Dr Matthew Rowley

Matthew RowleyContact Details


Personal Details

I received a PhD in early modern political and religious history from the University of Leicester. My thesis was entitled ‘Godly Violence: Military Providentialism in the Puritan Atlantic World, 1636–1676’. This study traced Puritan interpretations of providence in military victory over enemies in England, Ireland, Scotland and colonial America. I focused on how beliefs were created, sustained, contested, and occasionally dismantled. Though the focus was on theology and warfare, the work also touched on issues of identity, race, slavery, law, and the communal remembrance of the past. I have been tutoring in the history department at Leicester since 2014. Before undertaking historical research, I earned an MDiv and ThM from Bethlehem College and Seminary where I wrote a thesis on the imitation of biblical violence. I focused on how individuals and groups came to inhabit portions of scripture and then used that constructed framework to justify and describe killing. I am also a Research Associate at the Cambridge Institute on Religion & International Studies (Clare College, Cambridge) and a Non-Stipendiary Fellow at the Woolf Institute (Cambridge).

Research Interests

I am particularly interested in studying toxic and intoxicating mixtures of piety and politics. My research applies historical and theological analysis to issues of violence and conflict. I am currently planning a project in partnership with the Centre for the Study of Religion and Conflict in the Medieval and Early Modern Periods (Nottingham Trent University). It focuses on ‘Miracles, Political Authority and Violence’ and an edited volume will likely be published by Routledge in their Themes in Medieval and Early Modern History series. Additionally, I am working on a project that makes primary sources related to the Protestant political tradition accessible to students and scholars.



‘Special issue on Religion, Hermeneutics and Violence’, Transformation 34.2 (2017): 77–163. Edited with Dr Emma Wild-Wood.

Book Chapter:

‘A New Theory of Just and Holy Warfare: The Complicated Case of Puritan Violence’, in Natasha Hodgson, John McCallum, Nicholas Morton and Amy Fuller (eds), Religion and Conflict in Medieval and Early Modern Worlds: Identities, Communities and Authorities (Routledge, forthcoming).

Selected Articles:

‘“All Pretend an Holy War:” Radical Beliefs and the Rejection of Persecution in the Mind of Roger Williams’, Review of Faith & International Affairs 15.2 (2017): 66–76.

‘Child Sacrifice, Conquest and Cosmic War: On the Harmful Habitation of Biblical Texts’ Transformation 34.2 (2017): 131–149.

‘Religion, Hermeneutics and Violence: An Introduction’, Transformation 34.2 (2017):77–90. Written with Dr Emma Wild-Wood.

‘How Should We Respond to Religious Violence? Fifteen Ways to Critique our own Thoughts’, Ethics in Brief 21.2 (2015): 1–8.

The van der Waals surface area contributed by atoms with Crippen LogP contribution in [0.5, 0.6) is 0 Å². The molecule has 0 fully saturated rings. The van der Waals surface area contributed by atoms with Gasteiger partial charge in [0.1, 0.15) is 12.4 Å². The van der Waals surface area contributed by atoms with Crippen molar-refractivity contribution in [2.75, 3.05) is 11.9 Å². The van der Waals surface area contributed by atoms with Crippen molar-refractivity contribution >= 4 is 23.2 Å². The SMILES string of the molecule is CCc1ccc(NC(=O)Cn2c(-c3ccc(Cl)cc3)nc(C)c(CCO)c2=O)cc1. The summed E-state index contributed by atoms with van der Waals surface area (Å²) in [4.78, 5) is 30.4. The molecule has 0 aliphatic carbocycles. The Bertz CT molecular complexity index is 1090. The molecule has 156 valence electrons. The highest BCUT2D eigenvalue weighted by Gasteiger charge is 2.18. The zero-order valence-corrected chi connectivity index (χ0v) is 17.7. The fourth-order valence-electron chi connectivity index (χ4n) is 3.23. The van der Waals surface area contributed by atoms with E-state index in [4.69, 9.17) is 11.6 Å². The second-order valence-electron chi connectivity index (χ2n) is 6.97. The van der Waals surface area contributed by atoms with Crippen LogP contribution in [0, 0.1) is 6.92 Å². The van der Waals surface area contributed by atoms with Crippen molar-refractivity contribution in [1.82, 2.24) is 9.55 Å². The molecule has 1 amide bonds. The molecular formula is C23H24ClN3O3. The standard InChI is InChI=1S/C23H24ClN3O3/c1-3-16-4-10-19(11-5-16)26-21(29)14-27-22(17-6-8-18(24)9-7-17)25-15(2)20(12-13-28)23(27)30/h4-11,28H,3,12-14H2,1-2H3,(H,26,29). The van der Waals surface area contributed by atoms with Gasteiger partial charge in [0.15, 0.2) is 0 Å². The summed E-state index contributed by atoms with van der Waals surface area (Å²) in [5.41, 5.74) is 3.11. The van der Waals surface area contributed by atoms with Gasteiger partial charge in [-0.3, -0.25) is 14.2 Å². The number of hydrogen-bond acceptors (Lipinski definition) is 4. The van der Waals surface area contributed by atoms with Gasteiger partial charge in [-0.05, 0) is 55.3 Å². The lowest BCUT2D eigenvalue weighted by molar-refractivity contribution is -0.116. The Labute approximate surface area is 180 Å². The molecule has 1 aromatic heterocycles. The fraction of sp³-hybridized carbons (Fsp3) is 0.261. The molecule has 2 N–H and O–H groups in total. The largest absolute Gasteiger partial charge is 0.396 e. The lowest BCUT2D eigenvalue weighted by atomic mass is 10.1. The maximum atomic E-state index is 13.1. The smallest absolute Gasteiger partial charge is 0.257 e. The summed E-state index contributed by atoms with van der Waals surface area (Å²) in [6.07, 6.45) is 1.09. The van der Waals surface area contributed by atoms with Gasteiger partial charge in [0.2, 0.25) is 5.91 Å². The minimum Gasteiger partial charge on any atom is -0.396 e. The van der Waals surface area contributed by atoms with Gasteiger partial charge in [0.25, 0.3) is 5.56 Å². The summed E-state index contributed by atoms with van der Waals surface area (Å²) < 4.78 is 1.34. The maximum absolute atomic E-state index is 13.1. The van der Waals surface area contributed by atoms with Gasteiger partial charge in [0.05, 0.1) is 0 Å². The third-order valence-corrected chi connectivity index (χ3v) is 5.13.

‘What Causes Religious Violence? Three Hundred Claimed Contributing Causes’, Journal of Religion and Violence 2 (2014): 361–402.

Selected Papers:

‘Justice with Holiness in seventeenth-century English warfare’. Paper given at the ‘Religion and Conflict in the Medieval and Early Modern Periods’ conference at the Centre for the Study of Religion and Conflict in the Medieval and Early Modern Periods at Nottingham Trent University (13 July 2017)

‘From Children of Abraham to Seed of the Serpent: Changing Beliefs Concerning Native Americans Before and During King Philip’s War, 1620–1676’. Paper given at the ‘Violence and Millenarian Movements’ conference at the Centre for the Critical Study of Apocalyptic and Millenarian Movements (7 April 2017)

‘Civil Wolves: Theological Name-Calling in Peace and War’. Paper given for the Cambridge Institute on Religion and International Studies, Clare College, Cambridge University (22 Feb 2017)

‘Righteously Bellicose: Toward a General Theory of Mental Habits in Conflict’. Paper given for the Cambridge Institute on Religion and International Studies, Clare College, Cambridge University (23 Nov 2016)

‘The Pequot War and the 1629 Charter of Massachusetts Bay’. Paper given at the Mashantucket Pequot Museum and Research Center (3 Aug 2016)

‘A Perfect Storm for Toleration? Roger Williams’ Radical Protestantism as a Seedbed for Universal Toleration’. Paper given at the ‘Reconsidering Religious Radicalism’ conference at Clare College, Cambridge University (21 May 2016)

‘From Fratricide to Revival: The Creation and Evolution of a Theological War Slogan, 1642–1917’. Paper given at the Ecclesiastical History Society Postgraduate Colloquium at Magdalene College, Cambridge University (4 March 2016)

‘The Puritan Belief-Formation Process in Warfare’. Paper given at the ‘Beliefs Under Pressure: Religion, Community & Identity in the Early Modern World’ conference at the University of East Anglia (10 Sept 2015)

‘“Divine slaughter by the hand of the English”: Tools for Translating Divine Agency in the Pequot War’. Paper given at the ‘Annual Conference of the Ecclesiastical Historical Society’ at the University of York (29 July 2015)

‘Just and Holy Warfare: A New Paradigm for Understanding Sacred and Secular Motivations, Justifications and Descriptions’. Paper given at the Cambridge University Graduate Research Day Conference at Gonville & Caius College (8 May 2015)

‘“Thus God Will Scatter the Wicked”: The Blurred Relationship Between Divine and Human Agency in English Civil War Battle Flags’. Paper given at the Christianity and History Forum (16 April 2015)

‘“Waite and Yee Shall See the Salvation of God”: Using Biblical Miracle Claims to Understand Historical Violence and Reduce Modern Conflict’. Paper given at the ‘Cambridge University Violence and Conflict Workshop’ at Trinity College (18 Feb 2015)

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